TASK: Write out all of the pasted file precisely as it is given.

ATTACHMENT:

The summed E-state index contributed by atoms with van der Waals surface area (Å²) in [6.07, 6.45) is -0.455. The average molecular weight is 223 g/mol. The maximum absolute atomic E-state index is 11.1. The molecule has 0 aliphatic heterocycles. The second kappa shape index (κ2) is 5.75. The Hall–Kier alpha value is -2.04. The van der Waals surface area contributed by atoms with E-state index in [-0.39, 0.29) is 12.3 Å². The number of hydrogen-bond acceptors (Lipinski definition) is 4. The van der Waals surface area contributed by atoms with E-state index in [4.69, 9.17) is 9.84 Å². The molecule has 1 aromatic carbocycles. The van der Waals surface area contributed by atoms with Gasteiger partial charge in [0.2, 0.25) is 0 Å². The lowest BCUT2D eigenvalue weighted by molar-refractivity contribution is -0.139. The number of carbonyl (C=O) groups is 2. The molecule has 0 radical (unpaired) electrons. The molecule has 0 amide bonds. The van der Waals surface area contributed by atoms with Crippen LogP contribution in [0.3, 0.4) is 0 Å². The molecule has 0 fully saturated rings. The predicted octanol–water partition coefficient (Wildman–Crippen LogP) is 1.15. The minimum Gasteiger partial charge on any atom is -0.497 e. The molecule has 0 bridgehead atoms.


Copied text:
The summed E-state index contributed by atoms with van der Waals surface area (Å²) in [6.07, 6.45) is -0.455. The average molecular weight is 223 g/mol. The maximum absolute atomic E-state index is 11.1. The molecule has 0 aliphatic heterocycles. The second kappa shape index (κ2) is 5.75. The Hall–Kier alpha value is -2.04. The van der Waals surface area contributed by atoms with E-state index in [-0.39, 0.29) is 12.3 Å². The number of hydrogen-bond acceptors (Lipinski definition) is 4. The van der Waals surface area contributed by atoms with E-state index in [4.69, 9.17) is 9.84 Å². The molecule has 1 aromatic carbocycles. The van der Waals surface area contributed by atoms with Gasteiger partial charge in [0.2, 0.25) is 0 Å². The lowest BCUT2D eigenvalue weighted by molar-refractivity contribution is -0.139. The number of carbonyl (C=O) groups is 2. The molecule has 0 radical (unpaired) electrons. The molecule has 0 amide bonds. The van der Waals surface area contributed by atoms with Crippen LogP contribution in [0.3, 0.4) is 0 Å². The molecule has 0 fully saturated rings. The predicted octanol–water partition coefficient (Wildman–Crippen LogP) is 1.15. The minimum Gasteiger partial charge on any atom is -0.497 e. The molecule has 0 bridgehead atoms.